Wiper malware — so called because it erases data from victims’ computer drives — played a key part in the costly cybersecurity breach directed against Sony Pictures Entertainment in late 2014. It is also a demonstration of the murky netherworld in which the distinctions among cyberwar, cyberterrorism and cybercrime can be difficult to draw.

The use of this type of malware so far has been largely associated with politically motivated hacktivists, while some of the victims have been potential targets of intelligence activity directed at or supported by nation-state intelligence organizations.

Patterns of Attack

As David McMillen reports in an IBM MSS research paper, “Wiper Malware Analysis,” such malware has been associated with attacks going back to 2008. At that time, a malware called Narilam was deployed specifically against financial and business software packages that are primarily used in Iran.

In 2009 and 2010, another pair of packages including Wiper malware, Dozer and Koredos were deployed against victims in South Korea. In 2012, a Wiper package called Shamoon was used to cripple 30,000 computers at Saudi Aramco, while a different package, called GrooveMonitor/Maya, was reported in Iran. In 2013, a package called Dark Seoul was deployed against victims in South Korea.

The most recent attack against Sony, which has been associated with North Korea, employed a Wiper software dubbed Destover.

Holding Data Hostage

The sophistication of the attack and the scope of the damage done vary widely among these Wiper malware variants. Some launch a one-time attack on a specific date and erase hard drives, while others gradually corrupt disks over a long period, during which interval they communicate with a remote command-and-control center.

It has been challenging to analyze the Wiper malware because the data erasure commanded by the malware includes eliminating the object image of the malware itself.

Because Wiper destroys data instead of stealing it, its use so far has been primarily associated with politically motivated attacks, whether launched by freelancing ideological hacktivists or by state intelligence operatives. However, attackers can also use the threat of data erasure or exposure as a means of extortion. The scope of the Wiper malware threat may thus extend from intelligence-related activity to cybercrime motivated by a hope of financial gain.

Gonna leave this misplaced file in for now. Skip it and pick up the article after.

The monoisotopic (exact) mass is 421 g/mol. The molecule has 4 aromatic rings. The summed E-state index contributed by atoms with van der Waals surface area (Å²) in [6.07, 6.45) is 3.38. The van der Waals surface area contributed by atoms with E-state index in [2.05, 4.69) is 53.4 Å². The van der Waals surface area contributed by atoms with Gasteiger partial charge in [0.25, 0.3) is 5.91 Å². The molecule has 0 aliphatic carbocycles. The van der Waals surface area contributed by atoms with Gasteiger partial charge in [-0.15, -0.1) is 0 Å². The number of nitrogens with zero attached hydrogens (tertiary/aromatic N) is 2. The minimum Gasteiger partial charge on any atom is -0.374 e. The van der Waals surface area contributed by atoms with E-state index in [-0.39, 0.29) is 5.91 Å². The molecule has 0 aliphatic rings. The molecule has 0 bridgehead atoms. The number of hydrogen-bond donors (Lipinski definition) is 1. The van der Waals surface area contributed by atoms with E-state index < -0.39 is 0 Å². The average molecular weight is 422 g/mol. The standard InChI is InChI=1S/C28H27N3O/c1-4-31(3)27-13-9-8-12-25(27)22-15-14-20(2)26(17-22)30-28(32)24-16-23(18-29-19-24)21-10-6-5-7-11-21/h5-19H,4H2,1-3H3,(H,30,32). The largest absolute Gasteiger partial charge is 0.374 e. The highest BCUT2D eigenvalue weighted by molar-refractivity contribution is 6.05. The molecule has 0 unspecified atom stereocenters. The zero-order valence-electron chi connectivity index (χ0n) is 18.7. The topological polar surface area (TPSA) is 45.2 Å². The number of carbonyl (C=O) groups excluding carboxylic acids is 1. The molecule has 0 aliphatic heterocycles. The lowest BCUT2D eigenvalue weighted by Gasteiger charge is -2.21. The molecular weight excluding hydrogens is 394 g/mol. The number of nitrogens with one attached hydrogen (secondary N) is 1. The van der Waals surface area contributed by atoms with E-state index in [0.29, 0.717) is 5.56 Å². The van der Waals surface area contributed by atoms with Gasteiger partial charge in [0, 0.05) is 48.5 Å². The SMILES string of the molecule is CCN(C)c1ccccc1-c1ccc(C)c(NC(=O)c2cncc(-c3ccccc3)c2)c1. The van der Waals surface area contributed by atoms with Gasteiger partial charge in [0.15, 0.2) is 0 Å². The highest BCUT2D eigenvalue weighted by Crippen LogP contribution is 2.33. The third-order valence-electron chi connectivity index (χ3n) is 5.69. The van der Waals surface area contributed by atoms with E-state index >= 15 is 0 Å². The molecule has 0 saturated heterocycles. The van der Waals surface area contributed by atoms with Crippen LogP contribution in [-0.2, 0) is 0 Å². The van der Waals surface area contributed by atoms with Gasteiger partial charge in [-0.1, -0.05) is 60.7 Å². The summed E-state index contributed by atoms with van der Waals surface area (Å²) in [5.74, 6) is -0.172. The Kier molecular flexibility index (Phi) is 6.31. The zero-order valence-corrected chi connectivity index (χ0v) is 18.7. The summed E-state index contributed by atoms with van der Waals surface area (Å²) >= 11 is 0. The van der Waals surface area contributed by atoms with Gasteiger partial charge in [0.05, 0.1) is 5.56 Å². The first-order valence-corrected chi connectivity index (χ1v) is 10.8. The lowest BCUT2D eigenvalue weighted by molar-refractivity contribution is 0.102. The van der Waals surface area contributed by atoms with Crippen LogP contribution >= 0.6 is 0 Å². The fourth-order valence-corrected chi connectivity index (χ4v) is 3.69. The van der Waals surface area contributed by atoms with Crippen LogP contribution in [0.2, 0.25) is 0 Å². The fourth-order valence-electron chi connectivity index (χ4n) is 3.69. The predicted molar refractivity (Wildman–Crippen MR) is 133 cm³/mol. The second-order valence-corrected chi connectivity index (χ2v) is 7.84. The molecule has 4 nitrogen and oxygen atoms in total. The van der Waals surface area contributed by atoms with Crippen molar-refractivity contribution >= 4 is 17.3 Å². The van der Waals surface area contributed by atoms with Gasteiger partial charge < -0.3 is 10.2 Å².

Defending Against Wiper Malware Attacks

Wiper malware can be extremely destructive, as its role in the Sony attack has already demonstrated. As such, purely defensive tactics are insufficient.

Firms and other organizations must take proactive security steps to minimize the risks from the Wiper malware. Crucial intellectual property should be isolated in hardened systems that can be accessed only through privileged connections. Important data should be backed up off-site, and organizations must institute and test an emergency response and recovery plan.

These measures will not provide immunity, but they will make firms better prepared to respond to the threat of Wiper malware.

More from Malware

Ransomware Renaissance 2023: The Definitive Guide to Stay Safer

2 min read - Ransomware is experiencing a renaissance in 2023, with some cybersecurity firms reporting over 400 attacks in the month of March alone. And it shouldn’t be a surprise: the 2023 X-Force Threat Intelligence Index found backdoor deployments — malware providing remote access — as the top attacker action in 2022, and aptly predicted 2022’s backdoor failures would become 2023’s ransomware crisis. Compounding the problem is the industrialization of the cybercrime ecosystem, enabling adversaries to complete more attacks, faster. Over the last…

2 min read

BlackCat (ALPHV) Ransomware Levels Up for Stealth, Speed and Exfiltration

9 min read - This blog was made possible through contributions from Kat Metrick, Kevin Henson, Agnes Ramos-Beauchamp, Thanassis Diogos, Diego Matos Martins and Joseph Spero. BlackCat ransomware, which was among the top ransomware families observed by IBM Security X-Force in 2022, according to the 2023 X-Force Threat Intelligence Index, continues to wreak havoc across organizations globally this year. BlackCat (a.k.a. ALPHV) ransomware affiliates' more recent attacks include targeting organizations in the healthcare, government, education, manufacturing and hospitality sectors. Reportedly, several of these incidents resulted…

9 min read

Ex-Conti and FIN7 Actors Collaborate with New Backdoor

15 min read -   April 27, 2023 Update This article is being republished with modifications from the original that was published on April 14, 2023, to change the name of the family of malware from Domino to Minodo. This is being done to avoid any possible confusion with the HCL Domino brand. The family of malware that is described in this article is unrelated to, does not impact, nor uses HCL Domino or any of its components in any way. The malware is…

15 min read

When the Absence of Noise Becomes Signal: Defensive Considerations for Lazarus FudModule

7 min read - In February 2023, X-Force posted a blog entitled “Direct Kernel Object Manipulation (DKOM) Attacks on ETW Providers” that details the capabilities of a sample attributed to the Lazarus group leveraged to impair visibility of the malware’s operations. This blog will not rehash analysis of the Lazarus malware sample or Event Tracing for Windows (ETW) as that has been previously covered in the X-Force blog post. This blog will focus on highlighting the opportunities for detection of the FudModule within the…

7 min read